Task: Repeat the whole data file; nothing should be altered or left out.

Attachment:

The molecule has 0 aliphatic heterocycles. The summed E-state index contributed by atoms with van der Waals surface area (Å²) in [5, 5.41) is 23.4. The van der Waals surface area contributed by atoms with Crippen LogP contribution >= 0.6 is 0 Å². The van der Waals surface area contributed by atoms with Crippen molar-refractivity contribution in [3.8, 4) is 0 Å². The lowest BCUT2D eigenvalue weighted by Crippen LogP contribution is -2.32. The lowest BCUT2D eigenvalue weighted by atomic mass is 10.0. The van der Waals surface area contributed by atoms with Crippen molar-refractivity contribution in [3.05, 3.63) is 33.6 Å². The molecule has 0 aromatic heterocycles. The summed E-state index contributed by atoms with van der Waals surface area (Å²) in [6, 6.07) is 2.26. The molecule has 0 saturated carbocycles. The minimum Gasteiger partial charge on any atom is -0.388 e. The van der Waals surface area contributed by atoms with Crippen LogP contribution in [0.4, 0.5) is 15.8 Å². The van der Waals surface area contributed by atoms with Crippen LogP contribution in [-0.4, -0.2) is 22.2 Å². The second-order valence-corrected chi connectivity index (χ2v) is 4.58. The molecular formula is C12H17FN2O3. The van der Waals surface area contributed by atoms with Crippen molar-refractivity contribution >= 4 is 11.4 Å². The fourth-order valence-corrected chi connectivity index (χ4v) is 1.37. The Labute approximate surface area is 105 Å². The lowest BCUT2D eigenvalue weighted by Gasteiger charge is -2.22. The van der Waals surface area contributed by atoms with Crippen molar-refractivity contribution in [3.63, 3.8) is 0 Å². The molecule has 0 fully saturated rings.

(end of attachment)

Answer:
The molecule has 0 aliphatic heterocycles. The summed E-state index contributed by atoms with van der Waals surface area (Å²) in [5, 5.41) is 23.4. The van der Waals surface area contributed by atoms with Crippen LogP contribution >= 0.6 is 0 Å². The van der Waals surface area contributed by atoms with Crippen molar-refractivity contribution in [3.8, 4) is 0 Å². The lowest BCUT2D eigenvalue weighted by Crippen LogP contribution is -2.32. The lowest BCUT2D eigenvalue weighted by atomic mass is 10.0. The van der Waals surface area contributed by atoms with Crippen molar-refractivity contribution in [3.05, 3.63) is 33.6 Å². The molecule has 0 aromatic heterocycles. The summed E-state index contributed by atoms with van der Waals surface area (Å²) in [6, 6.07) is 2.26. The molecule has 0 saturated carbocycles. The minimum Gasteiger partial charge on any atom is -0.388 e. The van der Waals surface area contributed by atoms with Crippen LogP contribution in [0.4, 0.5) is 15.8 Å². The van der Waals surface area contributed by atoms with Crippen LogP contribution in [-0.4, -0.2) is 22.2 Å². The second-order valence-corrected chi connectivity index (χ2v) is 4.58. The molecular formula is C12H17FN2O3. The van der Waals surface area contributed by atoms with Crippen molar-refractivity contribution >= 4 is 11.4 Å². The fourth-order valence-corrected chi connectivity index (χ4v) is 1.37. The Labute approximate surface area is 105 Å². The lowest BCUT2D eigenvalue weighted by Gasteiger charge is -2.22. The van der Waals surface area contributed by atoms with Crippen molar-refractivity contribution in [3.63, 3.8) is 0 Å². The molecule has 0 fully saturated rings.